From this link https://en.wikipedia.org/wiki/Baryon_acoustic_oscillations#Measured_observables_of_dark_energy , I can't get this relation :

$$c\Delta z = H(z)\Delta \chi\quad\quad(1)$$

with $z$ redshift, $H(z)$ Hubble constant at redshift = $z$ and $\chi$ radial coordinates.

One starts from angle of object $\Delta \theta$ which is equal to the ration :

$$\Delta\theta = \dfrac{\Delta\chi}{\text{d}_{a}(z)}\quad\quad(2)$$

with $\text{d}_{a}(z)$ the angular diameter distance at redshift=$z$.

It is indicated also on this page the relation for angular diameter distance $\text{d}_a(z)$:

$$\text{d}_a(z)\propto \int_{0}^{z}\dfrac{\text{d}z'}{H(z')}\quad\quad(3)$$

Actually, I know that $\text{d}_a(z)$ is expressed as a function of cosmological horizon $\text{d}_{h}(z)$ and redshift $z$ like this :


with $\text{d}_{h}(z)=c\int_{0}^{z}\dfrac{\text{d}z}{H(z)}\quad\quad(5)$

So from $eq(5)$, what I can only write is (by considering a little $\Delta$ and a curvature parameter $\Omega_{k}=0$) :

$$c\Delta z=\text{d}_{h}(z)H(z)\quad\quad(6)$$

Now, taking the expression of $\text{d}_{h}(z)$ into $eq(6)$ :

$$c\Delta z=\text{d}_{a}(z)(1+z)H(z)\quad\quad(7)$$

Then :

$$c\Delta z=\dfrac{\Delta\chi}{\Delta\theta}(1+z)H(z)\quad\quad(8)$$

As you can see in $eq(8)$, this is not the same form as in $$eq(1)$$.

How can I make disappear the factor $(1+z) /\Delta\theta$ in order to have simply for the right member : $$H(z)\Delta \chi$$ instead of $\dfrac{\Delta\chi}{\Delta\theta}(1+z)H(z)$ into $eq(8)$ ?

$\Delta\chi$ represents for me the variation $\Delta$ of radial coordinate, doesn't it ?


As suggested by Michelle Grosso, the eq(3) is not the definition of for angular diameter distance $\text{d}_{a}(z)$ but the definition of radial coordinate :

$$\chi = \int_{0}^{z}\dfrac{c\text{d}t}{R(t)}$$

Taking $\text{d}t=\dfrac{\text{d}t}{\text{d}z} dz$ with $1+z=\dfrac{R_{0}}{R(t)}$, so we get :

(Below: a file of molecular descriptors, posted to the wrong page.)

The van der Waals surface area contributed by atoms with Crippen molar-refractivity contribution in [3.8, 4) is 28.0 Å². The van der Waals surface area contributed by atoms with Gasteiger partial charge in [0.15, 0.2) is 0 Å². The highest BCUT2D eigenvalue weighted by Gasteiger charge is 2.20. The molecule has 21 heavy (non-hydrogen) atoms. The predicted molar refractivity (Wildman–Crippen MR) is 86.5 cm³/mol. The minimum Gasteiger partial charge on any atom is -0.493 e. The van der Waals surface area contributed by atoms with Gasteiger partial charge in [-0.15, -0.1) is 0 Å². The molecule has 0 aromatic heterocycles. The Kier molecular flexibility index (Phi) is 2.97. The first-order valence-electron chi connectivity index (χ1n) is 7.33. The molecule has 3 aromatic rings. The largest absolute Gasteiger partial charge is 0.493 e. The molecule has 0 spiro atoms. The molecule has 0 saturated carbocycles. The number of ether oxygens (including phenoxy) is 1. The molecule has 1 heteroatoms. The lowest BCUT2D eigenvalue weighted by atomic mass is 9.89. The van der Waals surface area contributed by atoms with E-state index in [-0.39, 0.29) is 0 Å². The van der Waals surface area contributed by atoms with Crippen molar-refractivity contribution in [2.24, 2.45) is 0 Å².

$\dfrac{\text{d}z}{\text{d}t} = -\dfrac{R_{0}\,\dot{R(t)}}{R(t)^2} = -H(z)(1+z)$

$$\Longrightarrow\quad \dfrac{\text{d}t}{\text{d}z} = -\dfrac{1}{(H(z)(1+z)}$$

$$\Longrightarrow\quad \chi = \int_{0}^{z}\dfrac{c\text{d}z}{(1+z)\,R(t)\,H(z)}$$

$$\chi = \int_{0}^{z}\dfrac{c\,\text{d}z}{R_{0}\,H(z)}$$

we have finally :

$$c\Delta z = H(z)\,R_{0}\,\Delta\chi\quad\quad(1)$$

Is is a better calculus ?


The angular diameter distance is defined as $d_A = \Delta S / \Delta \theta$ where $\Delta S$ is the proper transverse size of an object at redshift $z$ and $\Delta \theta$ is its observed angular diameter.

Eq(2) is not correct as you posted as proper transverse size $\Delta \chi$, which is instead the variation of the radial coordinate.

Eq(1) can be worked out via the RW (Robertson-Walker) metric written as
$ds^2 = -dt^2 +a^2(t) R_0^2 [d\chi^2 + S_k^2(\chi) d\Omega^2]$
$c = G = 1$ natural units
$a(t)$ scale factor (dimensionless)
$R_0$ radius of the universe as today $(t = t_0)$
$\chi$ radial coordinate
$S_k(\chi) =$
$sin(\chi), k = 1$ positive curvature (closed universe)
$\chi, k = 0$ no curvature (flat universe)
$sinh(\chi), k = -1$ negative curvature (open universe)
$d\Omega^2 = d\theta^2 + sin^2\theta d\phi^2$ metric on the two-sphere
Today $a(t) = a(t_0) = a_0 = 1$

On a null geodesic (photon), chosen radial for convenience we have
$0 = ds^2 = -dt^2 + a^2 R_0^2 d\chi^2$
$d\chi = R_0^{-1} \frac{dt}{a} = R_0^{-1} \frac{da}{a^2 H(a)}$
$H = \dot a / a = (da/dt) / a$ Hubble parameter

Converting the scale factor to redshift via $a = 1 / (1 + z)$ we have
$d\chi = R_0^{-1} \frac{dz}{H(z)}$
This is your eq(1). Just note that I used a dimensionless radial coordinate $\chi$.

Note: Eq(3) is not the angular diameter distance. It is the radial coordinate distance.


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